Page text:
Calculating Income for Alimony and Child Support Purposes
One of the most important factors that courts assess when setting alimony and child support awards is both parties’ incomes. Although wages and salaries may come to mind first when considering what qualifies as income, these are not the only sources of funds that the courts treat as income. For this reason, divorcing couples should consider retaining an experienced Fort Lauderdale child family law lawyer who can help them determine what they could be required to pay in alimony and child support.
When calculating gross income for child support purposes, courts include not only the individuals’ salaries and wages, but also the following sources of funds:
- Bonuses, overtime payments, tips, commissions, and allowances;
- Gross receipts from business income earned from self-employment sources, partnerships, and independent contracts, minus ordinary and necessary expenses;
- Disability benefits;
- Social Security benefits;
- Workers’ compensation benefits and settlements;
- Unemployment benefits;
- Pension and retirement account funds;
- Spousal support payments from a previous marriage
- Interest and dividends;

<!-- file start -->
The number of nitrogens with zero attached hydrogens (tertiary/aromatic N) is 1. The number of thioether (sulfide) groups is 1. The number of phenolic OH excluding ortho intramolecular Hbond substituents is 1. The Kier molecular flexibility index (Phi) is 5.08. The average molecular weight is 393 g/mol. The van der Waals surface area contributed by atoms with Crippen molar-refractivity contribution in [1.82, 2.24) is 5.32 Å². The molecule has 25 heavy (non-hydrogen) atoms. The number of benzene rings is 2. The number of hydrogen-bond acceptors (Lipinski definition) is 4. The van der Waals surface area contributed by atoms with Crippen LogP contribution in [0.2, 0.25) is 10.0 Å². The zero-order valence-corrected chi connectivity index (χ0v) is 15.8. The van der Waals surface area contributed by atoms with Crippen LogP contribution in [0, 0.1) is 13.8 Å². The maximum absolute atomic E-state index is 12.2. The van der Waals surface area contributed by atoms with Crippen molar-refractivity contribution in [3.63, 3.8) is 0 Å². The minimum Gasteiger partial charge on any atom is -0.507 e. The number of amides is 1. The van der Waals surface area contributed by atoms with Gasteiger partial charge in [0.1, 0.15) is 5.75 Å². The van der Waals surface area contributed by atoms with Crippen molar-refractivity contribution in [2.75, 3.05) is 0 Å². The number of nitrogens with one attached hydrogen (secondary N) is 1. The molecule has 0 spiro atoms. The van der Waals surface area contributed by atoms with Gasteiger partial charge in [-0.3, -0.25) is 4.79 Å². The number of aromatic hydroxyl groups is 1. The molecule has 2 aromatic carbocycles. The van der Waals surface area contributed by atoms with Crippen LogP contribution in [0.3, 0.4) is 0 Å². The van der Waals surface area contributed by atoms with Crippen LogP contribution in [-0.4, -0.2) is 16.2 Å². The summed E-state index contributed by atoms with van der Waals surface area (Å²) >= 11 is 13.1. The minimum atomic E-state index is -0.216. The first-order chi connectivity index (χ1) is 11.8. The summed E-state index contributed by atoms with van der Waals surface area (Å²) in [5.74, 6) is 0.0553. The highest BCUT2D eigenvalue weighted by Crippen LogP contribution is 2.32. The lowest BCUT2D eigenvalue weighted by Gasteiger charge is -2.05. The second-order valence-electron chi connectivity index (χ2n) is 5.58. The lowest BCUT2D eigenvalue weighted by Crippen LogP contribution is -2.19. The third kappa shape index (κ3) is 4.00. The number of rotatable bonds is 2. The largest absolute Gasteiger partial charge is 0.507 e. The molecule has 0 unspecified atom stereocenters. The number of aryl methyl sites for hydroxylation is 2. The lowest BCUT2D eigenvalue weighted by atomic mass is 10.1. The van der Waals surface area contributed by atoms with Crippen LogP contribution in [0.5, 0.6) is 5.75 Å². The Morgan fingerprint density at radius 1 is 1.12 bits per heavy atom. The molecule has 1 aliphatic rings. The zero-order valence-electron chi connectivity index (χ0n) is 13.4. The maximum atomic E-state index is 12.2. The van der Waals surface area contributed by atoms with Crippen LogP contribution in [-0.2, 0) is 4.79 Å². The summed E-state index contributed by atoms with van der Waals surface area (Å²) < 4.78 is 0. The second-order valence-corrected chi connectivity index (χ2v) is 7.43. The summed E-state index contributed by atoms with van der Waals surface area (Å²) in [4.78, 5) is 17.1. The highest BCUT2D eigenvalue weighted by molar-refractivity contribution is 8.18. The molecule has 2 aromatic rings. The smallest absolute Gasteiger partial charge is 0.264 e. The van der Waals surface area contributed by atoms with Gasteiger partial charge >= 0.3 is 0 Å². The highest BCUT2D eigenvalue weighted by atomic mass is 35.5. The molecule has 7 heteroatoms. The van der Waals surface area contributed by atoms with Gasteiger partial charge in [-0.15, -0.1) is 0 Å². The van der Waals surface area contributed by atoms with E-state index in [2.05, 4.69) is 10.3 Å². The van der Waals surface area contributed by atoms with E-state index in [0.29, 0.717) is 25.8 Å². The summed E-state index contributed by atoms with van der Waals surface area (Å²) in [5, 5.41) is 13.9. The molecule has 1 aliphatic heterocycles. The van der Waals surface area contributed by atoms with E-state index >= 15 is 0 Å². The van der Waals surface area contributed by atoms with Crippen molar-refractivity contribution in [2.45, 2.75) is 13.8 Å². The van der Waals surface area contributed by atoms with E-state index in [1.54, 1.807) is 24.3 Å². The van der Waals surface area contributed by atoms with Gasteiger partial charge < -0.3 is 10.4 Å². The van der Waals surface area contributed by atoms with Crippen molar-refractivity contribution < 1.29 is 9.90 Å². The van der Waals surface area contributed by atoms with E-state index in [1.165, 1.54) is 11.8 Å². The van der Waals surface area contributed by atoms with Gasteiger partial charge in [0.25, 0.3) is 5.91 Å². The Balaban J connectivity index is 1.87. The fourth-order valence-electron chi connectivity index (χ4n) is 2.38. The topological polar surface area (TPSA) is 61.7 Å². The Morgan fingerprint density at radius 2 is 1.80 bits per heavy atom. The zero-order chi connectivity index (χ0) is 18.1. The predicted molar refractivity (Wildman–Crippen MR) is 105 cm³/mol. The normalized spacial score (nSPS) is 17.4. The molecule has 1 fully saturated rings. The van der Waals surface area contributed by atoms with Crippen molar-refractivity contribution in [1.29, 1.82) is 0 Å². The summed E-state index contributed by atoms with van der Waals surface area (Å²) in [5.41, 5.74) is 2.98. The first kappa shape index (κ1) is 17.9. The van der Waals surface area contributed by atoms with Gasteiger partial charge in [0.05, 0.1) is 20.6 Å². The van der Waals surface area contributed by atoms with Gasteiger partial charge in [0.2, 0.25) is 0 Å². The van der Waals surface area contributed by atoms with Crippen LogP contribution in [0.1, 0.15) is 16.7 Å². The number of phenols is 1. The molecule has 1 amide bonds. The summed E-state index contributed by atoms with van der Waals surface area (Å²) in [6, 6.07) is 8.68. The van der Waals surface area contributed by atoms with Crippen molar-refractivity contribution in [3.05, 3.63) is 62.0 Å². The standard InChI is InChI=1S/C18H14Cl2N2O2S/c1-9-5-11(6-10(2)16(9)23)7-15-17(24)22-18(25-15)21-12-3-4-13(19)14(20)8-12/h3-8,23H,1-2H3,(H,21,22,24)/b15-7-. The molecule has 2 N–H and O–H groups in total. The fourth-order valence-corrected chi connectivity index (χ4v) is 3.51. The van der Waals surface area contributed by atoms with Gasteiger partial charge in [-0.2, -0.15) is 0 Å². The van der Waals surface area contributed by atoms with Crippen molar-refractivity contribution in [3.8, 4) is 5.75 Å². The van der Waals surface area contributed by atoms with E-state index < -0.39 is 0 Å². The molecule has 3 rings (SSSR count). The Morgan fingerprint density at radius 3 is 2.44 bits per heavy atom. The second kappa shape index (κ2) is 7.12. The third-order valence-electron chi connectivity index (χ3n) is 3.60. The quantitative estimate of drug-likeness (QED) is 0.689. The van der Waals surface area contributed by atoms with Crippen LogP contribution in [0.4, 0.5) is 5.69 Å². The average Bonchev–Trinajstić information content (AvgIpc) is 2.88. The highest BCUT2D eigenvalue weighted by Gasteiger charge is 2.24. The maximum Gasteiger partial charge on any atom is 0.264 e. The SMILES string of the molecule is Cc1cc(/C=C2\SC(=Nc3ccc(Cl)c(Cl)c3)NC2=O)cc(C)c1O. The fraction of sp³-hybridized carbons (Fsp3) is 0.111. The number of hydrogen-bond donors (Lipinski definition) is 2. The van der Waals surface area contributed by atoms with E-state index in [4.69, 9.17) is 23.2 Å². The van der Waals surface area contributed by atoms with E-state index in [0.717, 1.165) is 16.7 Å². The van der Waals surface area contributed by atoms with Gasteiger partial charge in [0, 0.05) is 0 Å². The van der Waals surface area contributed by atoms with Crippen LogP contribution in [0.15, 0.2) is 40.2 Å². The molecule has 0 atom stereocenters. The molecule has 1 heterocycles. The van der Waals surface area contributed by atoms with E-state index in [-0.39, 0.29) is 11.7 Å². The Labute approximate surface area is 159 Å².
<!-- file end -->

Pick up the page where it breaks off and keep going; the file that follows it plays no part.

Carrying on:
- Rental income;
- Income from a trust or estate; and
- Reimbursements or payments from any other source.
Although most of these sources of income are straightforward, some have caused significant confusion amongst divorcing parties when attempting to calculate income. This is especially true for the last source of funds, which courts have repeatedly interpreted as including monetary gifts from family members.
Ongoing Monetary Gifts
In many cases, Florida courts are willing to include any regular and ongoing monetary gifts from the parents of the divorcing parties when calculating those individuals’ incomes for child support and alimony purposes. However, courts have also been careful to distinguish between the types of gifts that a couple receives. For instance, payments that are made in differing amounts and at varying times will usually not qualify as income when making these calculations, as they are considered too sporadic to represent an accurate snapshot of a couple’s income. For this reason, monetary gifts that are clearly meant to be temporary will not be imputed as income by family law courts.
Monetary gifts that are made over a period of years, however, or are made in the same amount and with such regularity that they can be deemed permanent, will usually qualify as income, especially if there is evidence indicating that these payments are expected to continue, even after a divorce is finalized.
Schedule an Initial Case Review with a Dedicated Florida Divorce Attorney
Couples who decide to file for divorce in Florida are required to contend with a host of complicated issues, including whether one party will need to pay alimony or child support to the other. Making these determinations can be complicated, as it requires a calculation of both parties’ incomes, which could include atypical sources of income, such as monetary gifts from family members. To ensure that these payments are properly categorized during your own divorce, please call our office at 954-945-7591 and we’ll help you set up a free initial case review with dedicated divorce attorney Sandra Bonfiglio, P.A. today.